Comment: DIY research can end up being a costly solution

Over-reliance on surveys can appear as though you lack confidence, says Assenti. Picture: Contributed.
Over-reliance on surveys can appear as though you lack confidence, says Assenti. Picture: Contributed.
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Most savvy businesses want to know how they and their products and services are perceived by customers, stakeholders and employees.

Most can predict these perceptions with 70 to 80 per cent accuracy, but it is the magic remaining 20 to 30 per cent that makes all the difference.

This could be underestimating the impact of certain influences on your target audiences, which means precious marketing spend is being wasted. Or it could be missing a key issue among employees affecting performance, productivity and retention.

Many businesses turn to online survey software to carry out their own research and I can see the attraction. It is freely available and makes it possible for you to create your own questionnaires cost-effectively and with relative ease. But before you think about your next piece of DIY research, I’d like to give you a few things to think about.

Often, businesses turn to online surveys because they are quick, easy and cheap – but not every research question can be answered by a simple survey. If your research needs are complex, you have a small audience, or your questions are not suited to tick boxes, then you might want to consider other methods.

My first concern with online surveys is the response rate, which can be as low as 2 per cent. The people who do reply to these surveys tend to have strong opinions, negative or positive. And because the respondents are self-selecting, they may not represent your audience, and so the findings of your research may not be meaningful. Also, in-house research can never be truly anonymous, confidential or objective.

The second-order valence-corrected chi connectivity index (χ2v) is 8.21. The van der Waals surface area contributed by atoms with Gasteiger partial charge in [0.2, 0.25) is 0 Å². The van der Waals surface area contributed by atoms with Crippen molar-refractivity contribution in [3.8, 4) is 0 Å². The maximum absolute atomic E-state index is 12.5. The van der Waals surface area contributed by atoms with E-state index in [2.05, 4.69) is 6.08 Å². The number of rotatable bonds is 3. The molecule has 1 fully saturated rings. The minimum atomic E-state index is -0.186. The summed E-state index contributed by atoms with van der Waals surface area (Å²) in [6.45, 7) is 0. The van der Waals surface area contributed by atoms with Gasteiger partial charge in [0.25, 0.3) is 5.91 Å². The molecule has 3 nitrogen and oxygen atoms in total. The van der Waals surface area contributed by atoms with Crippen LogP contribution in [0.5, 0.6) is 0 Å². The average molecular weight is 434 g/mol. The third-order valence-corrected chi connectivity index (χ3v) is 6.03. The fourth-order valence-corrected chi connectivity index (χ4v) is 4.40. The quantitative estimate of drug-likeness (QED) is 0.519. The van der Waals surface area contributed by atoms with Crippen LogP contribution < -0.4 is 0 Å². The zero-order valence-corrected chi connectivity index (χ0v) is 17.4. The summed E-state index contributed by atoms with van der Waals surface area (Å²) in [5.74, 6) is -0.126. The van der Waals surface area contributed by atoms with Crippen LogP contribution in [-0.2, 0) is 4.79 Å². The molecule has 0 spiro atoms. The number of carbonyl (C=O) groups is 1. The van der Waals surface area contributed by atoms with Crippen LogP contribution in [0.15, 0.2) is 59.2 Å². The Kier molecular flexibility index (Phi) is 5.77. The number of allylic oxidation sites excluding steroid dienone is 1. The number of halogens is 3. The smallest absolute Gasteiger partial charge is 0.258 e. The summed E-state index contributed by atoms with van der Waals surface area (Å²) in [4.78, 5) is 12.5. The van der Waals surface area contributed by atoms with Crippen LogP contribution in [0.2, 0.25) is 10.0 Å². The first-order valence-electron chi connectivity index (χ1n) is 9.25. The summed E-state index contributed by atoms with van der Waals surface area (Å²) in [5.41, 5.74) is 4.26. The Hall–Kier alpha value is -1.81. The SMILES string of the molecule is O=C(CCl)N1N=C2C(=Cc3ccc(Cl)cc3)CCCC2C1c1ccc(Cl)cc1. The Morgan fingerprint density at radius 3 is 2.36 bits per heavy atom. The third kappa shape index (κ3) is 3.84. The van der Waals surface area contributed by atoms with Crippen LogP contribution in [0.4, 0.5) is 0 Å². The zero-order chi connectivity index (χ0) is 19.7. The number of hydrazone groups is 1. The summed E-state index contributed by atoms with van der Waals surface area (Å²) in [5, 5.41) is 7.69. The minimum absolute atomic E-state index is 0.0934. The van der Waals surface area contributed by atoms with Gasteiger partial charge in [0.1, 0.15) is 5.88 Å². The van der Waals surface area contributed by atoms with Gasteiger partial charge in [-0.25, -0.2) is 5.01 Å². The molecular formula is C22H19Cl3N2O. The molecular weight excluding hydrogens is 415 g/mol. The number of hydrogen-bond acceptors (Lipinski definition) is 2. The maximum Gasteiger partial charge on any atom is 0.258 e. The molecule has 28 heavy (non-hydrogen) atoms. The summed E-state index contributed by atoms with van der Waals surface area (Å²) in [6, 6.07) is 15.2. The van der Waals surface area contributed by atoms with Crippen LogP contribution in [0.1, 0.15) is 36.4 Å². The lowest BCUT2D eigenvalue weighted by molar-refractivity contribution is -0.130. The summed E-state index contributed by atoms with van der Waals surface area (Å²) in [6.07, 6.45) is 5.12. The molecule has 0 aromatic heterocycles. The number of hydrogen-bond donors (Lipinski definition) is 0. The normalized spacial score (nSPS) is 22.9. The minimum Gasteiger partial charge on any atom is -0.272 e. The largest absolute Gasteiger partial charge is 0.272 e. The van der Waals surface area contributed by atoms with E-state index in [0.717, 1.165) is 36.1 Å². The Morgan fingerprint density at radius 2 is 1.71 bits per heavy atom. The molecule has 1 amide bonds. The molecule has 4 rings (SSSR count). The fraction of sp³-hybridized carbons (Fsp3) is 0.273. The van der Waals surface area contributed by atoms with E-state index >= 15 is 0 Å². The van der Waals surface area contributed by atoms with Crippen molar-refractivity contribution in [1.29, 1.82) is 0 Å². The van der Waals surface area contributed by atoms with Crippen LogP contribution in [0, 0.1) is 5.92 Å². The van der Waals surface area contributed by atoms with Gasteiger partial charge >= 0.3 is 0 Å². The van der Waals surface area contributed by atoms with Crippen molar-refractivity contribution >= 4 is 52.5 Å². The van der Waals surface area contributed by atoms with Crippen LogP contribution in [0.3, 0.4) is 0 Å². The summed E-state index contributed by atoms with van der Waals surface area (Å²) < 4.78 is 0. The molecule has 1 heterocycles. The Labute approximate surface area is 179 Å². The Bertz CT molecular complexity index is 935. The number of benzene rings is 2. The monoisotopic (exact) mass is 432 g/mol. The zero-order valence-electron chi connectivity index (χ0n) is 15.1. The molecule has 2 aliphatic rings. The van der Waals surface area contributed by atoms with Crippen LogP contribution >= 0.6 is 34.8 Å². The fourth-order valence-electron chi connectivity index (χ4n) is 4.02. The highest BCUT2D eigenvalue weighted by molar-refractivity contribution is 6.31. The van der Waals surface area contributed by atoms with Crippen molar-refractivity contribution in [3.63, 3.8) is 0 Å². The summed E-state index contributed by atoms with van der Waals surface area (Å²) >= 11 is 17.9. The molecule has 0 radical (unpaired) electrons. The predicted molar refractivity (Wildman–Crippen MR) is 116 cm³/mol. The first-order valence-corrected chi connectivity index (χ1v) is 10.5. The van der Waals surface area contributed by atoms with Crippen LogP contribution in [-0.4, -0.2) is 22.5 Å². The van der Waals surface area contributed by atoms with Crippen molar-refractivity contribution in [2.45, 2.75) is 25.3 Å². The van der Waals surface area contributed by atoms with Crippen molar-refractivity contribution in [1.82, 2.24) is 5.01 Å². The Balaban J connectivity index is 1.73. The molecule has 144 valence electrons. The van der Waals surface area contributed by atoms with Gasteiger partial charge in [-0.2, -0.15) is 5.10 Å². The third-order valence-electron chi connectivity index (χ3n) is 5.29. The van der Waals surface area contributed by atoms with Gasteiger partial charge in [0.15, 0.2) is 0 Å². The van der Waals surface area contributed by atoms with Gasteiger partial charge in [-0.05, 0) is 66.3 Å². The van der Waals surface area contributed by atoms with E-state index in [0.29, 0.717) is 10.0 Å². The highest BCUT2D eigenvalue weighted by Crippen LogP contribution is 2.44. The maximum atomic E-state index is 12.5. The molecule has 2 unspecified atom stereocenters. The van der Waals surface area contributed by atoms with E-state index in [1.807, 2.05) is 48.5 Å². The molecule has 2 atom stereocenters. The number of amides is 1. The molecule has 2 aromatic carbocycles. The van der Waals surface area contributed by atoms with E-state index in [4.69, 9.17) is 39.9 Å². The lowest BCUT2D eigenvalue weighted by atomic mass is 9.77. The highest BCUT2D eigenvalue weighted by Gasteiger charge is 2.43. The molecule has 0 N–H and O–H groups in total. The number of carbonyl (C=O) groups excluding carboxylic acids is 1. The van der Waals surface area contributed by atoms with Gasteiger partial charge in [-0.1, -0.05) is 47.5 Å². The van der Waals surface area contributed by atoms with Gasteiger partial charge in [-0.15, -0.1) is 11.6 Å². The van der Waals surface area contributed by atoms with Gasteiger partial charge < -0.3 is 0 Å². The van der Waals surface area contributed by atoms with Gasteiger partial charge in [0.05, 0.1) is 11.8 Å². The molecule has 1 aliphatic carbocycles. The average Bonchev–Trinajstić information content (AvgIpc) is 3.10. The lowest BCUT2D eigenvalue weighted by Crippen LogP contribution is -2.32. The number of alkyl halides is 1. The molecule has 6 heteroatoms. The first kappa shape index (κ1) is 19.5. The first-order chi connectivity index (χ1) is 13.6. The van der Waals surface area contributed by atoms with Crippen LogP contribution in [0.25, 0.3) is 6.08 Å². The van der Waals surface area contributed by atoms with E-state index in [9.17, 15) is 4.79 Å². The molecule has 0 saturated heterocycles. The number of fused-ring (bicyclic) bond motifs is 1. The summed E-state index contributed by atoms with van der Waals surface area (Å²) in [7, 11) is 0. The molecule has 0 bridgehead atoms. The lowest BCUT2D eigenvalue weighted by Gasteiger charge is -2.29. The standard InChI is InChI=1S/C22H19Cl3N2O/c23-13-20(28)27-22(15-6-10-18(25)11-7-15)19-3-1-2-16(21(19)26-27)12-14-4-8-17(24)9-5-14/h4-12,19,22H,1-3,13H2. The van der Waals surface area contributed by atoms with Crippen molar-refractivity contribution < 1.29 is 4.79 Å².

Free software is not very sophisticated when compared with the industry software used by professional researchers. I am often asked to produce reports on online data gathered by in-house surveys because the results are sometimes difficult to understand or use. Badly designed online surveys can lead to incomplete data, because participants miss out questions that they have to think about too much or don’t want to answer, or abandon questionnaires halfway through out of sheer frustration or boredom.

Some businesses over-use research, firing out an online questionnaire every time they are unsure what direction to take. This can lead to “survey fatigue”. Over-reliance on surveys can also appear to your customers and stakeholders as though you lack confidence in decision-making.

While everyone thinks they can write a questionnaire, it is actually a skill. Some rookie errors include creating leading or biased questions, asking several things in one question, or making incorrect assumptions. Sensitive topics should be tackled near the end of a survey and spontaneous perceptions should always be gathered before any prompting.

A tip is to encourage participation by offering an incentive, like entry into a prize draw. Streamline your questionnaire so it is more user-friendly – and therefore more likely that the respondent will complete it.

There is definitely a time and place for the DIY online survey, but for accurate and objective research that will help deliver future business activities with more success, it’s worth considering expert independent advice. Potentially, a different method such as focus groups, in-depth interviews, telephone surveys or even mystery shopping better suits your needs.

Finally, interpreting research findings and deciding what actions to take as a result is critical. We often carry out research on behalf of clients and then use this to steer recommendations for future marketing activities. One client was considering a six-figure rebrand, but saved themselves the bulk of this budget and invested it in other ways. As well as expert advice on research itself, independent guidance on what should, and importantly, should not be done with the findings is worth its weight in gold.

Sinead Assenti, research director, Perceptive Communicators